This has been written as a simple overview of what we currently know about the Renters Reform Bill. It isn’t to be read as definitive legal advice, and any points that you want to rely on, should only be done so after seeking your own legal advice.

I am not a solicitor. I am a letting agent who has worked within the property industry for more than 30 years (since 1988). During that time, I have seen enormous changes in legislation and changes within the private rented sector in general. This Bill will be the biggest change that has happened since the Housing Act 1988. Personally, I feel that the Government aren’t giving enough consideration to how much they need the Private Rented Sector to fill the huge void in property available. When the Housing Act 1988 was introduced and replaced the Rent Act 1977, there was an enormous increase in private landlords, and therefore rental properties. This was largely due to the fact that finally some control was being given to private landlords, they were able to create fixed term contracts, and they were able to regain possession of properties fairly simply and cheaply if their circumstances changed or if the tenants breached their contracts.

For the Reform Bill to ‘work’ the court system must have a massive overhaul. To remove the ‘no fault eviction’ and to make all landlords rely on a Section 8 Notice, which in turn relies totally on how swiftly the court system can handle the cases will be a total disaster unless the courts can handle these cases efficiently and speedily.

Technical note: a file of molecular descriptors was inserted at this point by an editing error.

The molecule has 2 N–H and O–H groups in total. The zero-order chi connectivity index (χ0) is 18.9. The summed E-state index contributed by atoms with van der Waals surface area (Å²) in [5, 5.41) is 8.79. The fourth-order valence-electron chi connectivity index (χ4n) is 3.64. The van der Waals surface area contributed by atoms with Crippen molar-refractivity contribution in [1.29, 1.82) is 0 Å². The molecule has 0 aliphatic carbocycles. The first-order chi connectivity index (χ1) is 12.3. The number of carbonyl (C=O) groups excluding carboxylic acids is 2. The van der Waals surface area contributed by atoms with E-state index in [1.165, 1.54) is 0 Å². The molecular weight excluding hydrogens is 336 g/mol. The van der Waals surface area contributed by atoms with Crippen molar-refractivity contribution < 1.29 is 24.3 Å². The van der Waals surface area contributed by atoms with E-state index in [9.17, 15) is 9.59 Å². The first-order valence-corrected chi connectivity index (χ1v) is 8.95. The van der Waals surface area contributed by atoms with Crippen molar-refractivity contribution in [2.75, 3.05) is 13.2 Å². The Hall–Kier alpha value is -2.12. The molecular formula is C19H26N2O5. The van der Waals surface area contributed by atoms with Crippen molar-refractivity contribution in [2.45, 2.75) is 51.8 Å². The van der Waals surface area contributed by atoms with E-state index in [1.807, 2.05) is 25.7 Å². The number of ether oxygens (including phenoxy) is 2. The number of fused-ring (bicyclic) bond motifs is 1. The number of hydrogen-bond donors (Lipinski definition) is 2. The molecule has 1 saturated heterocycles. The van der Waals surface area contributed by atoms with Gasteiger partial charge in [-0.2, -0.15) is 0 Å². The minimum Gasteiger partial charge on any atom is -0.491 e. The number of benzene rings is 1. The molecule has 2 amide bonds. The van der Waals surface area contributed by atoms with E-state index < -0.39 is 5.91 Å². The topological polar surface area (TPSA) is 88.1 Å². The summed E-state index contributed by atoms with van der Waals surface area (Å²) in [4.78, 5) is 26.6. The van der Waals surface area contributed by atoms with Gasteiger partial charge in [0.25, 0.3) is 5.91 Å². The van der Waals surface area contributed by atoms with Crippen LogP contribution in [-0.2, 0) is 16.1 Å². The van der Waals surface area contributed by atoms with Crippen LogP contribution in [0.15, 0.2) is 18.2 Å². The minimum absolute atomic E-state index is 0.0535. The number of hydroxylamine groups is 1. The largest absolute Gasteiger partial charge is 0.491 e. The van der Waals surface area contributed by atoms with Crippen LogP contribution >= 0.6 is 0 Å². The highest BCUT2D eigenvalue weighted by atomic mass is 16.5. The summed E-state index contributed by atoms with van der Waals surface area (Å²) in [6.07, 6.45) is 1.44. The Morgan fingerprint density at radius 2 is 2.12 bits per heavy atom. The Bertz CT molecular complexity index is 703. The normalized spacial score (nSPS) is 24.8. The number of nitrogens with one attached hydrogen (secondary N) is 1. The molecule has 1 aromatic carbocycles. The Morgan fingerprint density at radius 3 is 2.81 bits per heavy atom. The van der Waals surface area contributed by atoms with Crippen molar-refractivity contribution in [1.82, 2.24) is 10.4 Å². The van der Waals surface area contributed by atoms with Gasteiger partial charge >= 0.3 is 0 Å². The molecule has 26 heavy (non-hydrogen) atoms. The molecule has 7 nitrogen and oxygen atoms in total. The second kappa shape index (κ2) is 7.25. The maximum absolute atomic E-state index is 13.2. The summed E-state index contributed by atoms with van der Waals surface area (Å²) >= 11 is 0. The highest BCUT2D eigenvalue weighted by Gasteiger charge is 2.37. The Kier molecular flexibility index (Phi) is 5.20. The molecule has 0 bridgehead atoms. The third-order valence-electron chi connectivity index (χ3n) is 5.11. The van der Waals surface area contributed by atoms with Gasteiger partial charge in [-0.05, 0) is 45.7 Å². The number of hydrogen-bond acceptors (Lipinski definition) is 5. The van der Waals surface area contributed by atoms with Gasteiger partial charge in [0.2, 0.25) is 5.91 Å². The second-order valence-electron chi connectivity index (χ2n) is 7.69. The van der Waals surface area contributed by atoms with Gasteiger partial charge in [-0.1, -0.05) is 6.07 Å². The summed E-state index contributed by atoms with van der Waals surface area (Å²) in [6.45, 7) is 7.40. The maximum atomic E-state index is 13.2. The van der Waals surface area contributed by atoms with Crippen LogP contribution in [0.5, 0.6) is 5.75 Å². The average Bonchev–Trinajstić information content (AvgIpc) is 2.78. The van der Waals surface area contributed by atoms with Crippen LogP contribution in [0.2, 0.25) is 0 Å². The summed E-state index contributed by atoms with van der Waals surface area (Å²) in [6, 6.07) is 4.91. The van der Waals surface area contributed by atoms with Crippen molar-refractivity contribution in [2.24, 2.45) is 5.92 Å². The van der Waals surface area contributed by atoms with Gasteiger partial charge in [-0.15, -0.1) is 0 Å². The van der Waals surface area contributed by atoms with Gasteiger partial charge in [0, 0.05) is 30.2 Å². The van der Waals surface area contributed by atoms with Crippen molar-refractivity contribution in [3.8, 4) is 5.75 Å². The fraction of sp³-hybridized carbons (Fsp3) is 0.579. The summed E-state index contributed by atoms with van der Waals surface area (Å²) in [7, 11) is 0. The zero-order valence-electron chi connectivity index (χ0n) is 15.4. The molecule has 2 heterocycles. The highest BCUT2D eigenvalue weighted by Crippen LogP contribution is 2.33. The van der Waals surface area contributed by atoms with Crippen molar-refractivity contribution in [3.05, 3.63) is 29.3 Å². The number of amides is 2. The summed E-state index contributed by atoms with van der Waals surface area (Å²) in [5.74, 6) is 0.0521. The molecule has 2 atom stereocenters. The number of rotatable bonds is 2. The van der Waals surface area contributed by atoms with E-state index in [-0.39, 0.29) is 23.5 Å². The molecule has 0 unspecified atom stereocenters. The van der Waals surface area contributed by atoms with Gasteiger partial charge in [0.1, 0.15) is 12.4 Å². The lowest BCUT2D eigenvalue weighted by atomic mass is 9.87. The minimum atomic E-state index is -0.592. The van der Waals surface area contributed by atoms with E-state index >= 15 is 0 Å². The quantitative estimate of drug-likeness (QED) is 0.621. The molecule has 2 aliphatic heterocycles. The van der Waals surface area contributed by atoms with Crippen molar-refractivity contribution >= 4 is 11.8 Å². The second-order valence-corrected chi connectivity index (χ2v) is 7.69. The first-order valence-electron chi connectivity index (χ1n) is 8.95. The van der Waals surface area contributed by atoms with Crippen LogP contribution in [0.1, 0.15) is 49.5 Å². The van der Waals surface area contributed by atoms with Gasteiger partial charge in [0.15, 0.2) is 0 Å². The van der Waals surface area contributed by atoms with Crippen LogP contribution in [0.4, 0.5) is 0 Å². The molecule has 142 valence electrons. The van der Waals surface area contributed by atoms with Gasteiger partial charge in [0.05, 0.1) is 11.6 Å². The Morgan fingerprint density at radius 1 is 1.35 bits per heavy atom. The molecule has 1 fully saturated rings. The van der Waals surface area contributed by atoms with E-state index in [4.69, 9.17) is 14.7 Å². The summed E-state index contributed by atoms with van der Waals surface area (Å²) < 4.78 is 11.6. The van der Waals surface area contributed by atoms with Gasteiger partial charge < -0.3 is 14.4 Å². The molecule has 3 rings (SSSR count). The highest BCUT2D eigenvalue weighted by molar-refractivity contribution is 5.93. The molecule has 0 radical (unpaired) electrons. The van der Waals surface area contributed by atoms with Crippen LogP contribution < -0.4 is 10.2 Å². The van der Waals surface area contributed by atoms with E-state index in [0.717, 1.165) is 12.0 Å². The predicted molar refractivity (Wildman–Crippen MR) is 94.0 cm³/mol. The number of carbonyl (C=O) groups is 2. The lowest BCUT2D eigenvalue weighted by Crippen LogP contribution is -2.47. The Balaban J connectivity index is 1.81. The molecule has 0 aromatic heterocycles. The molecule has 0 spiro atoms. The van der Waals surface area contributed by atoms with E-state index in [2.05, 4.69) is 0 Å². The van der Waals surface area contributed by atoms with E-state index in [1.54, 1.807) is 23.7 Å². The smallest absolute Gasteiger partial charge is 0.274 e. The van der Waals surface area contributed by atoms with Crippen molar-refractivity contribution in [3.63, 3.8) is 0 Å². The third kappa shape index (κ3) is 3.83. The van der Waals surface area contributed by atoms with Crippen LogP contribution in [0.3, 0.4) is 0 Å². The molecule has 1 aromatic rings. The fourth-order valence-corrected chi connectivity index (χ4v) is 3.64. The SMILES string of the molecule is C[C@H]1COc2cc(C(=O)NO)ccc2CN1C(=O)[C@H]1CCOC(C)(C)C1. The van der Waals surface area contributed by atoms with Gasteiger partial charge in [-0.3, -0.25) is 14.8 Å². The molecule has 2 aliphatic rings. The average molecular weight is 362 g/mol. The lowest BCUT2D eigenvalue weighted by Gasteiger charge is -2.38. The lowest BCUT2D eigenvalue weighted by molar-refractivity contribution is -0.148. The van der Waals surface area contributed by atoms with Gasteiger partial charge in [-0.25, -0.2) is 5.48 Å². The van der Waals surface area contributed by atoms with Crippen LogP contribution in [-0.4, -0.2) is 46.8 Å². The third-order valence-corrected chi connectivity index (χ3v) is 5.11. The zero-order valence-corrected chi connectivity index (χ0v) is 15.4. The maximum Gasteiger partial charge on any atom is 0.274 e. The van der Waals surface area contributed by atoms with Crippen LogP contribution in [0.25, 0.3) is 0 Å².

We are of course waiting for the final version of the Reform Bill to be published, during the draft and consultation periods already things have changed, some things have been excluded, so until we have the final version no one knows where we all stand.

We remain hopeful that additional rights for possession are added to the Section 8 notice, and these aren’t completely restrictive. We also remain hopeful that the process once using a Section 8 is expedited and not costly.

I have always recommended landlords have rent guarantee insurance in place, If landlords do not have this already, I suggest looking into getting this product. If landlords need help with this, then please contact us.

Once more details are released, I will write a new update on my views and how we can manage this latest change in legislation.

  • There is no date for the Reform Bill to become law, predictions vary, but most seem to think that we are looking at the Summer of 2024.

Debbie Jones CertCIH FARLA


Disclaimer: all views expressed here are my own. This article does not constitute legal advice.

The legislation which controls residential lettings seems to be forever changing. All changes need analysing and implementing, and almost all changes will carry huge penalties if they are not adhered to correctly and on time.